I have to say that I don’t agree that all dads have to make the money and all moms have to be available for their kids with no distractions. I don’t know if you are married or have children, Debbie, but please don’t give up what you do. This is a different world from when you were a child and some guys are great at being the primary parent now that it is acceptable. I am a lab animal veterinarian (more money) and my husband has a home improvement business (less money). We are both available for our children and we share that responsibility the way it works out best for our schedules.

All of us have benefited from your father’s contributions to America, to the Jewish world, and to humankind in general. I can’t thank him, so I’ll thank you.

Jenny on June 20, 2011 at 11:16 pm


I LOVED your posting about your father – I’ve told you a lot about my Dad so it was wonderful to read about yours. I can see where you got your guts, your political grounding, your common sense and your Ahavat Yisrael. He sounded like a wonderful, sensible, sensitive (in strong way) man – a true MENSCH in the finest sense of the word! I hope your father and my father have come to know each other in Hashamayim – they would hit it off famously!!

Very best,


Phil Raimi on June 20, 2011 at 11:56 pm

Bless you, Debbie.
Your Father would have been proud of you….

Shootist on June 21, 2011 at 10:49 am

Dr Dale,
I sincerely hope that you make an effort to let your daughter know you love her and miss her. If even a card in the mail. No matter what happened, it will mean something to her if you make an effort. It is never too late, until you have lost them physically and life is precious. Both my parents are gone and thankfully my last words were of love to both. Daughters, no matter how stubborn, immature, etc. always want to know their Dad loves and thinks about them. I hope you will take action and good luck if you do.

CJ on June 21, 2011 at 11:29 am

“-there has never been enough time, when you have a great father like I had, and he passes away.”

That goes both ways. My father was not like yours, but I miss him a lot and I’m sorry we didn’t have more time together to “fix” our relationship.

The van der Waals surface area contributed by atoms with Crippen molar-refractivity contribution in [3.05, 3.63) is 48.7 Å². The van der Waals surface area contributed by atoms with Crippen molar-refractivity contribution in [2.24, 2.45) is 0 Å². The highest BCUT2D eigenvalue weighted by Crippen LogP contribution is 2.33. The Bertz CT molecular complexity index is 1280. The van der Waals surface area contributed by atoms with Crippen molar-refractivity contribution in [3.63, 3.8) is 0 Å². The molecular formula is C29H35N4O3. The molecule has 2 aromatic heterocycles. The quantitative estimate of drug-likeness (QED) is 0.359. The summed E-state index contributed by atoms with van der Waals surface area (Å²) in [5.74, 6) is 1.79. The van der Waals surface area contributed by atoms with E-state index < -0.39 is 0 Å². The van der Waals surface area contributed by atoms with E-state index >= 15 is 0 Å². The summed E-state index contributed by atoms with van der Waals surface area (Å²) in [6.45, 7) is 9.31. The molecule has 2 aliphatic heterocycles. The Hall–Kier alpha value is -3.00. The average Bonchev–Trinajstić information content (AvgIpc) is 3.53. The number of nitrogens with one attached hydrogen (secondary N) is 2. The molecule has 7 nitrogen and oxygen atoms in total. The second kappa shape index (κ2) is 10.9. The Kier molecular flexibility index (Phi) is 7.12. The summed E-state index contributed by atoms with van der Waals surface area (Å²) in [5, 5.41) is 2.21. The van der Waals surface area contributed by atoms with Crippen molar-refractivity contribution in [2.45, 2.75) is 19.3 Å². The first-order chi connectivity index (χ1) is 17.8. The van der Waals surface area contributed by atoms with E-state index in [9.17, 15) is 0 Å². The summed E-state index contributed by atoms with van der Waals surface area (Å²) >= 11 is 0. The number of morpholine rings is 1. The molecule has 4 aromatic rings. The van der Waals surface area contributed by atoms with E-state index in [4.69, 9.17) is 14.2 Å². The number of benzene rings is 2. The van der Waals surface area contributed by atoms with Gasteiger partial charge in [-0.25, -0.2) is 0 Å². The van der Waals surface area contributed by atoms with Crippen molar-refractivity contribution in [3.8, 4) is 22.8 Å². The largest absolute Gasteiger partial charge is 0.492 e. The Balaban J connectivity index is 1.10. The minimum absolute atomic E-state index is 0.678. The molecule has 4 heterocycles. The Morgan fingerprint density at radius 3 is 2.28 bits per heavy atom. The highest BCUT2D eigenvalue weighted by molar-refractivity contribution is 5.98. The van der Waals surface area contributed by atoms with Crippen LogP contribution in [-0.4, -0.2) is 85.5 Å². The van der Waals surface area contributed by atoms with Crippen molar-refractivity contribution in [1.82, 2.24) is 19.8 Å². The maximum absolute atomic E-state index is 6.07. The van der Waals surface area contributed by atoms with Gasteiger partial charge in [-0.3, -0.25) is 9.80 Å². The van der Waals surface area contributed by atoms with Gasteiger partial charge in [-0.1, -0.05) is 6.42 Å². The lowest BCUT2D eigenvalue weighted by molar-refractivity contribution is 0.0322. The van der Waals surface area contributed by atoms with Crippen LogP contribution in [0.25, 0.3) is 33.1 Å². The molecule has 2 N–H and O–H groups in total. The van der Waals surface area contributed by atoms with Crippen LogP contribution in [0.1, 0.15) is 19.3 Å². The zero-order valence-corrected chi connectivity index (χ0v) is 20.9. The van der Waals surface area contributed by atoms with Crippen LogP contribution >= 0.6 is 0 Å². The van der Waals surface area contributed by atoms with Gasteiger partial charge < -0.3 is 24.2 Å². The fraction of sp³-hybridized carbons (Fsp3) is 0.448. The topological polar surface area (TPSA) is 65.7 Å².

Kerry B. on June 22, 2011 at 3:29 pm

Father’s Day is always a little hard for me.
My father deserted my mother with seven children when I was in first grade. I literally have almost no memory of him. My younger siblings have none at all. He was a career Air Force man that was overseas most of the time.
And when he was stat-side he was much more interested in partying than spending time with his kids.
I never got a phone call or birthday present, ever.
After becoming a Christian in my early teens I was dedicated to being the man father never was.
All three of my fast becoming adult children were conceived in wedlock. That part was pretty easy since we waited until after we were married to have sex.
I’ve tried so hard to model the things I never had modeled for me growing up. Adult men were a complete mystery to me. I had some older friends that I looked up to and emulated, but having a father like Debbie’s would have been of infinite value.
The Bible is very clear about not envying, but I confess to being guilty of envying you Debbie for your relationship with your dad.
I can only pray in years to come my children can have the same adulation for me that you have for your father. They may feel that way now, but it’s hard for kids in their teens and early twenties to express themselves.

Steve on June 23, 2011 at 12:01 am